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Washington Named One of Three Toughest States Against Trafficking http://sharedhope.org/2014/11/06/washington-named-one-three-toughest-states-trafficking/ http://sharedhope.org/2014/11/06/washington-named-one-three-toughest-states-trafficking/#respond Thu, 06 Nov 2014 14:53:07 +0000 http://sharedhope.org/?p=9624 WASHINGTON, D.C., Washington’s laws pertaining to child sex trafficking were named some of the strongest in the nation, according to a new study by Shared Hope International. The Protected Innocence Challenge reports on the sufficiency of state laws relating to domestic minor sex trafficking. Washington earned a 92.5 per cent and is one of only [...]

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WASHINGTON, D.C., Washington’s laws pertaining to child sex trafficking were named some of the strongest in the nation, according to a new study by Shared Hope International. The Protected Innocence Challenge reports on the sufficiency of state laws relating to domestic minor sex trafficking. Washington earned a 92.5 per cent and is one of only three states in the nation with an “A” grade. Watch the release of the state grades.

Washington has consistently been at the forefront of enacting state laws that protect minor victims of domestic minor sex trafficking and bringing justice to those who have been exploited. Washington created the first state Task Force Against Trafficking of Persons in 2002. It was one of the earliest states to enact a state trafficking law in 2003. In 2007, Washington overhauled its laws criminalizing commercial sexual exploitation of children by removing these penalties from the prostitution context and clarifying that these are crimes of sexual exploitation. In 2013, Washington law enforcement called on the state to further strengthen laws to enable greater accountability for buyers of sex with minors. In response, Senator Mike Padden championed a comprehensive anti-trafficking bill that passed with unanimous bipartisan support that specifically addressed the criminalization of buyers by making the purchase or attempt to purchase sex with a minor for a commercial sex act a class B felony. Washington has the highest rate of felony convictions for buyers of sex acts with minors, based on data from four target sites in the Demanding Justice Project.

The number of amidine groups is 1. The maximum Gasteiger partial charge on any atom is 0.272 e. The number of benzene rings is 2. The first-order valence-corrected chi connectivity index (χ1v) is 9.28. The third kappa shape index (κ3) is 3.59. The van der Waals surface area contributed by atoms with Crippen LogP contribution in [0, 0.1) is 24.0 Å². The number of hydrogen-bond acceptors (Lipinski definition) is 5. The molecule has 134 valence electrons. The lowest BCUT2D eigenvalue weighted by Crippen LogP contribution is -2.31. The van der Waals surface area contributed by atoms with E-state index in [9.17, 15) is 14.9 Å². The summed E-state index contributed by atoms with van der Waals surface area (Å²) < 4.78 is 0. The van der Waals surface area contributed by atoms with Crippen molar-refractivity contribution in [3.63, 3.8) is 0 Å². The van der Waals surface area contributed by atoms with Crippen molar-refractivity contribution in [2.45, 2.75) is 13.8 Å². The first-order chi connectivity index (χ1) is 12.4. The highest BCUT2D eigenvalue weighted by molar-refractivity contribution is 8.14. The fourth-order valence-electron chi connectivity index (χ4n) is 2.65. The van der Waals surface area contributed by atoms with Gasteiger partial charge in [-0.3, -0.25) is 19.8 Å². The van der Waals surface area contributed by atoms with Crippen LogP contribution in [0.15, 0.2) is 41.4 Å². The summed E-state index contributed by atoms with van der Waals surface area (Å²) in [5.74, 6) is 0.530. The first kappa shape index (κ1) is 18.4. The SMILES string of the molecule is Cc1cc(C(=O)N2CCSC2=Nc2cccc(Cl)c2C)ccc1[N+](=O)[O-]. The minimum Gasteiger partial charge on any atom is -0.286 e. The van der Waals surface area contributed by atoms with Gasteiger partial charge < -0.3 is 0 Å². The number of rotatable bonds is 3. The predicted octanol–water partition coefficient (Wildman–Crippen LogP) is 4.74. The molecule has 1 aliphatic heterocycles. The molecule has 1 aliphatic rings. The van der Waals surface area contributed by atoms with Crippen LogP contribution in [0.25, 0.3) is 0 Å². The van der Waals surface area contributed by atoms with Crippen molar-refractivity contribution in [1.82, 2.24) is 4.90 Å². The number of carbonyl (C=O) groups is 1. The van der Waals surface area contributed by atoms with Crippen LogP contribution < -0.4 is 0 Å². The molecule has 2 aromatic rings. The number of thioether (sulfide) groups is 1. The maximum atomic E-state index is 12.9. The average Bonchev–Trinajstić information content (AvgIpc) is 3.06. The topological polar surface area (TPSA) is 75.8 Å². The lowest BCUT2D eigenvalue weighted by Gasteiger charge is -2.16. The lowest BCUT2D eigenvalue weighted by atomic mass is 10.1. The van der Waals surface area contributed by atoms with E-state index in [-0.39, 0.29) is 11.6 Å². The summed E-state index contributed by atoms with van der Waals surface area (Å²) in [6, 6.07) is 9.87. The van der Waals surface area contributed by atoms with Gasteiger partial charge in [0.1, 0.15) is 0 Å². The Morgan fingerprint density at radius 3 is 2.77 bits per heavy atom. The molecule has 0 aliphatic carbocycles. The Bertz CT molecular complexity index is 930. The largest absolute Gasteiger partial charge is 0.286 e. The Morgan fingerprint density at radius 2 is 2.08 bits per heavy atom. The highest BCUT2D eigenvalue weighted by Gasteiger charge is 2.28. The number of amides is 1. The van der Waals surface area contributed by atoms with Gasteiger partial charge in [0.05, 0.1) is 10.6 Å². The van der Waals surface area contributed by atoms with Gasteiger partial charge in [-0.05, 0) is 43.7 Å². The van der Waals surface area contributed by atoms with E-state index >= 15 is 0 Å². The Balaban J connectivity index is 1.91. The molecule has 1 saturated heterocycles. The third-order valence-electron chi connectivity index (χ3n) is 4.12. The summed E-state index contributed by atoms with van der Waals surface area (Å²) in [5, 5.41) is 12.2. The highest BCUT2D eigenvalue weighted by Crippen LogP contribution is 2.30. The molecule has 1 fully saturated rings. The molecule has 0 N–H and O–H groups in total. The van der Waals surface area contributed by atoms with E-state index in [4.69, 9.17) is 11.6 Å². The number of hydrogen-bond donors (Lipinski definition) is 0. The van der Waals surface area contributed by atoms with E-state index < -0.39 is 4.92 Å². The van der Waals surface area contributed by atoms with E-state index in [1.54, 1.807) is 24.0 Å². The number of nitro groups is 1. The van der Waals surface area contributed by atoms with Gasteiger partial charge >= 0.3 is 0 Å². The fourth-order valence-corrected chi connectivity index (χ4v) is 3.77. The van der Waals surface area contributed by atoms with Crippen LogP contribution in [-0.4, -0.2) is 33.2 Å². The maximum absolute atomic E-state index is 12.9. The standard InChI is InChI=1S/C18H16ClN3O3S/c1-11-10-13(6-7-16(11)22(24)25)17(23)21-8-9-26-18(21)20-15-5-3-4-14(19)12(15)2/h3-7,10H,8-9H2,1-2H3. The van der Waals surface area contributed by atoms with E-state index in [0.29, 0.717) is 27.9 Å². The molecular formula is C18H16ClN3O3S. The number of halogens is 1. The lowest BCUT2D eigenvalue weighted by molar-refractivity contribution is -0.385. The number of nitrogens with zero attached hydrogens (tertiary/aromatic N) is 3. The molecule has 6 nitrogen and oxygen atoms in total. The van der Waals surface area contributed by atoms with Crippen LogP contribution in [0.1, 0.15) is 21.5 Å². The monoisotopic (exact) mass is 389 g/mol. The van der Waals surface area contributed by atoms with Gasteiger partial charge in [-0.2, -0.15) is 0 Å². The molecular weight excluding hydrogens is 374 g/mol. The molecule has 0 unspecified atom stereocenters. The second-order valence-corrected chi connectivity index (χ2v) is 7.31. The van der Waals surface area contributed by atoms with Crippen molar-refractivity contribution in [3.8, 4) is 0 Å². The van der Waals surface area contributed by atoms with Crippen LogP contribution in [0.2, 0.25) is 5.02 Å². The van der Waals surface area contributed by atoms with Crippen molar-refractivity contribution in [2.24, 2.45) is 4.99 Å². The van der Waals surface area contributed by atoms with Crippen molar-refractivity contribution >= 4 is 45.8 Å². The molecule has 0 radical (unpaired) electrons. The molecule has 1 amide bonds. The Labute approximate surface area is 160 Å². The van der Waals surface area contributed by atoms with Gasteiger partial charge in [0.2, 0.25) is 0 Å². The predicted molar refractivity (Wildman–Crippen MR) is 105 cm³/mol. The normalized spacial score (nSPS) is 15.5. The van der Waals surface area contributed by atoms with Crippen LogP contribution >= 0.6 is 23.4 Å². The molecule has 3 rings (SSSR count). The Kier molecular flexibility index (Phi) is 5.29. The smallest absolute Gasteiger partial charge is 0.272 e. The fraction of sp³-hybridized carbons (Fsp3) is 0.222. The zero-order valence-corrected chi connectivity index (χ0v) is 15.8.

“The alliance of law enforcement and legislators tackling sex trafficking from a policy and practice perspective is what enables Washington to develop some of the toughest laws in the nation,” President and Founder of Shared Hope International Linda Smith said. “The effort to crack down on trafficking must be informed and supported by the diverse array of key stakeholders. Washington learned that and is leading by example.”

The Protected Innocence Challenge was first conducted in 2011 and found 26 states earned failing scores. However, after four years of sweeping legislative advancements, 42 states have raised their grade. Three states, Louisiana, Tennessee and Washington, have earned “A” grades. Only nine states have not raised their grade since 2011 and California, Maine, Michigan and South Dakota are the only remaining states earning failing scores.

Previously, many states also relied on federal statues to address the crime. However, a majority of trafficking crimes were not being accepted for federal prosecution, forcing states to handle the cases locally and relying on weak or insufficient laws. The Protected Innocence Challenge was created to respond to this dynamic. The Challenge addresses key legislative gaps and makes recommendations for improvement so states can strengthen laws and implement effective state response.

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Absence of Critical Law Threatens Virginia’s Kids at Risk for Trafficking http://sharedhope.org/2014/11/06/absence-critical-law-threatens-virginias-kids-risk-trafficking/ http://sharedhope.org/2014/11/06/absence-critical-law-threatens-virginias-kids-risk-trafficking/#respond Thu, 06 Nov 2014 14:51:09 +0000 http://sharedhope.org/?p=9622 Why Some State’s Stricter Laws Are Creating a Threat of Trafficking for Others WASHINGTON, D.C. – Virginia is the only state in the nation that lacks a law against human trafficking for sexual exploitation, a crime that impacts an estimated 100,000 U.S. children each year. According to a new study by Shared Hope International, Virginia [...]

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Why Some State’s Stricter Laws Are Creating a Threat of Trafficking for Others